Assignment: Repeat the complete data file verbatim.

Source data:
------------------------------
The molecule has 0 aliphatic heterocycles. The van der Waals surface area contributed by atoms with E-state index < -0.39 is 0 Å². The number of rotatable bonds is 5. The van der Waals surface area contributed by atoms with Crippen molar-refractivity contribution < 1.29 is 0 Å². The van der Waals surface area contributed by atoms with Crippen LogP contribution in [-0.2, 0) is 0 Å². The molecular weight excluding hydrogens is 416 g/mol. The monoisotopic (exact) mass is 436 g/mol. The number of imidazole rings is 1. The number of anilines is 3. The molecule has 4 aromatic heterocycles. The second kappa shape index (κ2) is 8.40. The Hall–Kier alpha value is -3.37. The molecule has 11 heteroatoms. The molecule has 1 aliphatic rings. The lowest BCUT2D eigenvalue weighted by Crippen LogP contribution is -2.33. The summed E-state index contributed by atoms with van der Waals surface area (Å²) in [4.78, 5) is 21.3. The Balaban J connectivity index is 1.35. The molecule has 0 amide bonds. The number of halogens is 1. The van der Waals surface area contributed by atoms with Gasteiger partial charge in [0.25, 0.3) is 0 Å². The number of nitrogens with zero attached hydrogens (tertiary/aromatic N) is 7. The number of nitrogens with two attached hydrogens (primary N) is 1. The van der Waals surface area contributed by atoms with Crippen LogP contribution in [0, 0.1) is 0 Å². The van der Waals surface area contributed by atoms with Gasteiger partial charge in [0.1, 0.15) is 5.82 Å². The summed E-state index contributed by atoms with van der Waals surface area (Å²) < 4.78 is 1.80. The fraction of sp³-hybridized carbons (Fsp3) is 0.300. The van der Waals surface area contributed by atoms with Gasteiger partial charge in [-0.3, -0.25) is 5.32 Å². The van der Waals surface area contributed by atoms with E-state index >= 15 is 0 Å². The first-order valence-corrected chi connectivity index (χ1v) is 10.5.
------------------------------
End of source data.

The molecule has 0 aliphatic heterocycles. The van der Waals surface area contributed by atoms with E-state index < -0.39 is 0 Å². The number of rotatable bonds is 5. The van der Waals surface area contributed by atoms with Crippen molar-refractivity contribution < 1.29 is 0 Å². The van der Waals surface area contributed by atoms with Crippen LogP contribution in [-0.2, 0) is 0 Å². The molecular weight excluding hydrogens is 416 g/mol. The monoisotopic (exact) mass is 436 g/mol. The number of imidazole rings is 1. The number of anilines is 3. The molecule has 4 aromatic heterocycles. The second kappa shape index (κ2) is 8.40. The Hall–Kier alpha value is -3.37. The molecule has 11 heteroatoms. The molecule has 1 aliphatic rings. The lowest BCUT2D eigenvalue weighted by Crippen LogP contribution is -2.33. The summed E-state index contributed by atoms with van der Waals surface area (Å²) in [4.78, 5) is 21.3. The Balaban J connectivity index is 1.35. The molecule has 0 amide bonds. The number of halogens is 1. The van der Waals surface area contributed by atoms with Gasteiger partial charge in [0.25, 0.3) is 0 Å². The number of nitrogens with zero attached hydrogens (tertiary/aromatic N) is 7. The number of nitrogens with two attached hydrogens (primary N) is 1. The van der Waals surface area contributed by atoms with Crippen LogP contribution in [0, 0.1) is 0 Å². The van der Waals surface area contributed by atoms with Gasteiger partial charge in [0.1, 0.15) is 5.82 Å². The summed E-state index contributed by atoms with van der Waals surface area (Å²) < 4.78 is 1.80. The fraction of sp³-hybridized carbons (Fsp3) is 0.300. The van der Waals surface area contributed by atoms with Gasteiger partial charge in [-0.3, -0.25) is 5.32 Å². The van der Waals surface area contributed by atoms with E-state index >= 15 is 0 Å². The first-order valence-corrected chi connectivity index (χ1v) is 10.5.